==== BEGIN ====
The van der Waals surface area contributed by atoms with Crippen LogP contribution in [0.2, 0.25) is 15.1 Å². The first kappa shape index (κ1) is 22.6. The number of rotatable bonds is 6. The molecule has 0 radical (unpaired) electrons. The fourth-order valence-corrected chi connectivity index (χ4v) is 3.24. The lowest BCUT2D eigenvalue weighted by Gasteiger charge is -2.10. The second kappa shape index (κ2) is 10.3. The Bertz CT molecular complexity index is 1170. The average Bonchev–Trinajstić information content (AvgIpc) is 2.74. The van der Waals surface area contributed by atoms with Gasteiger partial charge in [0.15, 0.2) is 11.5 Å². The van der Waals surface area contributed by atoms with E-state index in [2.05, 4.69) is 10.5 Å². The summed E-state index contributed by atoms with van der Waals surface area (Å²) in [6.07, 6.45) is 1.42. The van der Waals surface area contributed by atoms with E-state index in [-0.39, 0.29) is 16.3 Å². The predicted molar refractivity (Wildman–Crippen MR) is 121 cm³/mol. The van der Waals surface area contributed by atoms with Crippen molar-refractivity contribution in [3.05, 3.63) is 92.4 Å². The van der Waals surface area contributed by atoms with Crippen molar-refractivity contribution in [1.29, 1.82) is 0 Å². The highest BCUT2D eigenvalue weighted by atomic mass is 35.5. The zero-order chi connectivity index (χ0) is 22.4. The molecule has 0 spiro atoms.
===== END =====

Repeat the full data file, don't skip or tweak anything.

The van der Waals surface area contributed by atoms with Crippen LogP contribution in [0.2, 0.25) is 15.1 Å². The first kappa shape index (κ1) is 22.6. The number of rotatable bonds is 6. The molecule has 0 radical (unpaired) electrons. The fourth-order valence-corrected chi connectivity index (χ4v) is 3.24. The lowest BCUT2D eigenvalue weighted by Gasteiger charge is -2.10. The second kappa shape index (κ2) is 10.3. The Bertz CT molecular complexity index is 1170. The average Bonchev–Trinajstić information content (AvgIpc) is 2.74. The van der Waals surface area contributed by atoms with Gasteiger partial charge in [0.15, 0.2) is 11.5 Å². The van der Waals surface area contributed by atoms with E-state index in [2.05, 4.69) is 10.5 Å². The summed E-state index contributed by atoms with van der Waals surface area (Å²) in [6.07, 6.45) is 1.42. The van der Waals surface area contributed by atoms with E-state index in [-0.39, 0.29) is 16.3 Å². The predicted molar refractivity (Wildman–Crippen MR) is 121 cm³/mol. The van der Waals surface area contributed by atoms with Crippen molar-refractivity contribution in [3.05, 3.63) is 92.4 Å². The van der Waals surface area contributed by atoms with Crippen molar-refractivity contribution in [1.29, 1.82) is 0 Å². The highest BCUT2D eigenvalue weighted by atomic mass is 35.5. The zero-order chi connectivity index (χ0) is 22.4. The molecule has 0 spiro atoms.